Which, naturally, leads to waste. Where my grandma would be fighting for the chicken gizzards, today none of my friends regularly use them. Day-old meat sauce is immediately cause for suspicion, tossed along with expired milk even though we all have refrigerators for a reason. I’d be willing to bet at least half of America’s roasted chicken carcasses are thrown away instead of being boiled into stock. Then again, I’m sure if someone told my grandma -- who grew up eating squirrel pie on a farm in Virginia -- that someday she could buy pre-packaged chicken breast and ground sirloin in a sterile supermarket right next to the milk and the bread, she wouldn’t be complaining.
I’m sure it’s the same reason you don’t hear many complaints when supermarkets and fast food chains come to traditionally impoverished areas: no one wants to scrimp and save every morsel of food, terrified of anything going to waste. What freedom to eat more than just lentils and rice! What joy to throw out old cheese, not worrying that there will be no way to replace it. How great to get to be a part of the modern workplace, knowing you don’t have to spend your time tending gardens and slaughtering animals in order to feed your family.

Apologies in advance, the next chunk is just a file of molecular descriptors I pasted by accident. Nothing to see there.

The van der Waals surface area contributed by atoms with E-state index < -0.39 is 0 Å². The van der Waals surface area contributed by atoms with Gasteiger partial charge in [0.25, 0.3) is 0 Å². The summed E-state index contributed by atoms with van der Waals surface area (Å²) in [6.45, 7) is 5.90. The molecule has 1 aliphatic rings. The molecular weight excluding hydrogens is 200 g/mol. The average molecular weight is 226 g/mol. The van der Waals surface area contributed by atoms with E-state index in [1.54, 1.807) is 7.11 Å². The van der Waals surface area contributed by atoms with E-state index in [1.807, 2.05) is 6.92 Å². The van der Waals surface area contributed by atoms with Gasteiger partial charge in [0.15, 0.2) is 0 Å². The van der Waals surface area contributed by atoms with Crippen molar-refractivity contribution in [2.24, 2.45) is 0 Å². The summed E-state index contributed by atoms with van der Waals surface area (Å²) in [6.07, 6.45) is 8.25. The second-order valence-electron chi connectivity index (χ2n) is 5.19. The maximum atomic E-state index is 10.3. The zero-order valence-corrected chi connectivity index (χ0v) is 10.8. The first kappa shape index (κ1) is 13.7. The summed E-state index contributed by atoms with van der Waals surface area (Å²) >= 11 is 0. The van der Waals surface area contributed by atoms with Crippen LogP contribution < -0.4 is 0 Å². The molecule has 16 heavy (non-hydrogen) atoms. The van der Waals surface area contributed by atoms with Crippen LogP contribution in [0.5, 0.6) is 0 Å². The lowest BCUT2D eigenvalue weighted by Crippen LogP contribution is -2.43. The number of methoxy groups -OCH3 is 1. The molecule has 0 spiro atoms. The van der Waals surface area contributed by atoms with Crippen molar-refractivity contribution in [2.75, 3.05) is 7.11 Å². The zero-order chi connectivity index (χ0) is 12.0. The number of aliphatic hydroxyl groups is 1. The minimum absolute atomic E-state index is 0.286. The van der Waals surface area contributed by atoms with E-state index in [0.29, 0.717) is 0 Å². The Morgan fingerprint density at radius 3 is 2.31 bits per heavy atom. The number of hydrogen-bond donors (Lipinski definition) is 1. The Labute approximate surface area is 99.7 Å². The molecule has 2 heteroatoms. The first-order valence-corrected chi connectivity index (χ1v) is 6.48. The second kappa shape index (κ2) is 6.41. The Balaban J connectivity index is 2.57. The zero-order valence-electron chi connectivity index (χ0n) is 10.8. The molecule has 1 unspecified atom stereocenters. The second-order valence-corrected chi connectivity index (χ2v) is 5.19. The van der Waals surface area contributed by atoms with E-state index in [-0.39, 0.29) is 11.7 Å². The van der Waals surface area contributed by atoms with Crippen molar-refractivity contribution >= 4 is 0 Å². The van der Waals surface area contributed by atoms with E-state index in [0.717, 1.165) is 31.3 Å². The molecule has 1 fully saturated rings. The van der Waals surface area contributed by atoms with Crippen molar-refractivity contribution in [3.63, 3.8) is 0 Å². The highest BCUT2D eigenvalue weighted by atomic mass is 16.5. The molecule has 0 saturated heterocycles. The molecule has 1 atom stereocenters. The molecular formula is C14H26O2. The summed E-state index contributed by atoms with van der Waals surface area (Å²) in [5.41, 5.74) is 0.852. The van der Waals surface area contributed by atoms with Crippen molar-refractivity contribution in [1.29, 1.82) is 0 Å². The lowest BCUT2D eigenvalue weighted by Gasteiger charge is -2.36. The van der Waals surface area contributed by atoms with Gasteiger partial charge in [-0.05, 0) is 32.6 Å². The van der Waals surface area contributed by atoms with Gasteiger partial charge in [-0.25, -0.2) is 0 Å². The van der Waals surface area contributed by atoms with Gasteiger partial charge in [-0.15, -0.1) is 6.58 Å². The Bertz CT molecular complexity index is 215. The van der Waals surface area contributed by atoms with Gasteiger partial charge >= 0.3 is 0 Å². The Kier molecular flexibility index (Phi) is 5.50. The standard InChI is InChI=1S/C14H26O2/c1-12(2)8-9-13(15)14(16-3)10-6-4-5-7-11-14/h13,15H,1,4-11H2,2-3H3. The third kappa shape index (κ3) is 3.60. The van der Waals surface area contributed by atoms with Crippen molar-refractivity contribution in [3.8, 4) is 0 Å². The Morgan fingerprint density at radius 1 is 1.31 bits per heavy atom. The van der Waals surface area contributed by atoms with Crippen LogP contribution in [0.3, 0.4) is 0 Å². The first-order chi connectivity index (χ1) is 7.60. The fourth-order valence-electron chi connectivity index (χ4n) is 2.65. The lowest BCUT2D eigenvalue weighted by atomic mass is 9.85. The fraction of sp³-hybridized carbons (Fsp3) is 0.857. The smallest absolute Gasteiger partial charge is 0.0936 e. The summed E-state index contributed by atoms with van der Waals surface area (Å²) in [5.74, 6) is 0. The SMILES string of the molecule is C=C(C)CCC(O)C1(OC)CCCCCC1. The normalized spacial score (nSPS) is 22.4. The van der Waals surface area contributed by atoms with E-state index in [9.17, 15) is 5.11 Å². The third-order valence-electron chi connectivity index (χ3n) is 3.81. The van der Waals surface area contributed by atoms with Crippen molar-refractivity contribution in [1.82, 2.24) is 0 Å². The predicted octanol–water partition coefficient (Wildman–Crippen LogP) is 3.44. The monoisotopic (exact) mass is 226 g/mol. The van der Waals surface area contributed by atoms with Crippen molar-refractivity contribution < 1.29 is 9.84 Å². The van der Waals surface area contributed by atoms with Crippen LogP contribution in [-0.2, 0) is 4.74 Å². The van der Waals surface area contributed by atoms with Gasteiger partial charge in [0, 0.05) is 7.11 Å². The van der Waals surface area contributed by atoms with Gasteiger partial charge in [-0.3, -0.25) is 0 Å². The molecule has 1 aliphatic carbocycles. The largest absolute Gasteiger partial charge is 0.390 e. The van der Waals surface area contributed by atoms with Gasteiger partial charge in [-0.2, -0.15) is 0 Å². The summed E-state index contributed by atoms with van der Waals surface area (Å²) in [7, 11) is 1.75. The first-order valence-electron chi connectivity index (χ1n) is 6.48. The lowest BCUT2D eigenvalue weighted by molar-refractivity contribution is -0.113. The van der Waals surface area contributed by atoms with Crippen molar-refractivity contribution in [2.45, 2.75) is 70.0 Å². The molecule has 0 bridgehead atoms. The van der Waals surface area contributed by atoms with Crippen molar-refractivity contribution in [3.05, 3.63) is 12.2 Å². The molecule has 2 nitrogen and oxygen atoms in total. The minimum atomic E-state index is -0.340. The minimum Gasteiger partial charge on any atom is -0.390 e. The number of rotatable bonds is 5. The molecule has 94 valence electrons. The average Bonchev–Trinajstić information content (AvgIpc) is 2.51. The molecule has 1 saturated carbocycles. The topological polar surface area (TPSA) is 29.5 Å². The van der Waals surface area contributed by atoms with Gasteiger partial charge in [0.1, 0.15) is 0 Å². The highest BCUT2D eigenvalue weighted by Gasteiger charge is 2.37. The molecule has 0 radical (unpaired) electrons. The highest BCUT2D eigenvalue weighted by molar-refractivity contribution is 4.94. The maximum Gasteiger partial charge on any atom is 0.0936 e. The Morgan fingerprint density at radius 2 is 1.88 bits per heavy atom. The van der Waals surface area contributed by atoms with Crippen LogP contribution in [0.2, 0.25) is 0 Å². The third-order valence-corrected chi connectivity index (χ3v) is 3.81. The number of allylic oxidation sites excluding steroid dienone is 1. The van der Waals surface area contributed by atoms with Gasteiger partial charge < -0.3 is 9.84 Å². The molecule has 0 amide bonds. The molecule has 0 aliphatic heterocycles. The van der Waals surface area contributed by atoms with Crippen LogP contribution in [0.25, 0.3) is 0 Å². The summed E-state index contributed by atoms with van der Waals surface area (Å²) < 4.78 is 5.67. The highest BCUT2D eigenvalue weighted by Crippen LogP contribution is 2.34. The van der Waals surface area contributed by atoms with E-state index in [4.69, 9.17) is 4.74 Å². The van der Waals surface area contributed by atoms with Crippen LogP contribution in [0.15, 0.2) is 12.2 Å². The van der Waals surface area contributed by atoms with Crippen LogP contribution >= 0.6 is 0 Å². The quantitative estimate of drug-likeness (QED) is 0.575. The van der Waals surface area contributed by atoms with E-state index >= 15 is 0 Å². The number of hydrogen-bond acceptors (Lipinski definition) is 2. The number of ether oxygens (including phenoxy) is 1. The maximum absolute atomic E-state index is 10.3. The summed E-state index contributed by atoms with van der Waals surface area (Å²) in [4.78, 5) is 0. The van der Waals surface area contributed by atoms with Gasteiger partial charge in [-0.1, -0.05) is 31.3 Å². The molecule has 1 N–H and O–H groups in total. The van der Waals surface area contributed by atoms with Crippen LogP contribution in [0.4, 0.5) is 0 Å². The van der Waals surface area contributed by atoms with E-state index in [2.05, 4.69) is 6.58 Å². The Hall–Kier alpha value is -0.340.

The problem is that there's a price to such abundance, which is mass-produced, ammonia-treated meat that can easily carry E. coli because of the conditions and means of slaughter. Yes, we have more freedoms elsewhere, but should this really be the consequence? There must be a middle ground.
It would be great if instead of all this slurry, Big Meat would just make a bunch of beef stock and then we’d have soup to serve for hundreds more people, but that’s not going to happen any time soon. The change has to come from our side, possibly with an acceptance that we don’t have to eat meat every day for every meal. Even if that’s too much to ask, If we are killing these animals at this rate, the least we can do is not throw half of them away before they even hit the butcher counter.
The pink slime debacle is an opportunity to make a few choices about how we eat. It’s an opportunity to get our meat ground at the butcher instead of buying pre-packaged stuff with no labels, but it’s also an opportunity to re-evaluate what and how we consume. Maybe buy and eat a whole chicken, gizzards and all, instead of just the breast meat. Try walking that extra mile to compost. And for god’s sake are you really going to throw that rib out? You could make a sandwich out of that!